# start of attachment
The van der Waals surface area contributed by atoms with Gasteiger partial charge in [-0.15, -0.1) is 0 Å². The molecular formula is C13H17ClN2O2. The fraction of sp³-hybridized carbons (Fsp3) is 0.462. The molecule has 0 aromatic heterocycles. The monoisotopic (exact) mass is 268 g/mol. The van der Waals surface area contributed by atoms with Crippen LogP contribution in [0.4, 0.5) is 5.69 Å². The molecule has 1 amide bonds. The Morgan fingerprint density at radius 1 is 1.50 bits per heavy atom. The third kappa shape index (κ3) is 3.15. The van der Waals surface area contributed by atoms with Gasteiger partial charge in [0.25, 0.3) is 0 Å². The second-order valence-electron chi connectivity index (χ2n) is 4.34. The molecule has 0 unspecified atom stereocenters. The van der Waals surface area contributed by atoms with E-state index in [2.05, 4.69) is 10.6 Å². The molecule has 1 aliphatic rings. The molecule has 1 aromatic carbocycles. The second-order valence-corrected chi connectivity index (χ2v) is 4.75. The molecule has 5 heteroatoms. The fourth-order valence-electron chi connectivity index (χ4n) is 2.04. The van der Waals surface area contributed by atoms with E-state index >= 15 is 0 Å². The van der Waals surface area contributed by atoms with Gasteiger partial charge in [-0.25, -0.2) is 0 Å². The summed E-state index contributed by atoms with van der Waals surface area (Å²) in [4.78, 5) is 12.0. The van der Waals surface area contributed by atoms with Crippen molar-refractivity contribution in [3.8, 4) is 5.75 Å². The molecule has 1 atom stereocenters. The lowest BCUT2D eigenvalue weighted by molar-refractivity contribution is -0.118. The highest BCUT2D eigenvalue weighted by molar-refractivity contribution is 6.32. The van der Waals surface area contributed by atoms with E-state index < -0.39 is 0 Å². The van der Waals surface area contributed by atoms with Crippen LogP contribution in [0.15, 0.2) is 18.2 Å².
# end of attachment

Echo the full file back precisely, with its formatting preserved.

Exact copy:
The van der Waals surface area contributed by atoms with Gasteiger partial charge in [-0.15, -0.1) is 0 Å². The molecular formula is C13H17ClN2O2. The fraction of sp³-hybridized carbons (Fsp3) is 0.462. The molecule has 0 aromatic heterocycles. The monoisotopic (exact) mass is 268 g/mol. The van der Waals surface area contributed by atoms with Crippen LogP contribution in [0.4, 0.5) is 5.69 Å². The molecule has 1 amide bonds. The Morgan fingerprint density at radius 1 is 1.50 bits per heavy atom. The third kappa shape index (κ3) is 3.15. The van der Waals surface area contributed by atoms with Gasteiger partial charge in [0.25, 0.3) is 0 Å². The second-order valence-electron chi connectivity index (χ2n) is 4.34. The molecule has 0 unspecified atom stereocenters. The van der Waals surface area contributed by atoms with E-state index in [2.05, 4.69) is 10.6 Å². The molecule has 1 aliphatic rings. The molecule has 1 aromatic carbocycles. The second-order valence-corrected chi connectivity index (χ2v) is 4.75. The molecule has 5 heteroatoms. The fourth-order valence-electron chi connectivity index (χ4n) is 2.04. The van der Waals surface area contributed by atoms with E-state index >= 15 is 0 Å². The van der Waals surface area contributed by atoms with Gasteiger partial charge in [-0.25, -0.2) is 0 Å². The summed E-state index contributed by atoms with van der Waals surface area (Å²) in [4.78, 5) is 12.0. The van der Waals surface area contributed by atoms with Crippen molar-refractivity contribution in [3.8, 4) is 5.75 Å². The molecule has 1 atom stereocenters. The lowest BCUT2D eigenvalue weighted by molar-refractivity contribution is -0.118. The highest BCUT2D eigenvalue weighted by molar-refractivity contribution is 6.32. The van der Waals surface area contributed by atoms with E-state index < -0.39 is 0 Å². The van der Waals surface area contributed by atoms with Crippen LogP contribution in [0.15, 0.2) is 18.2 Å².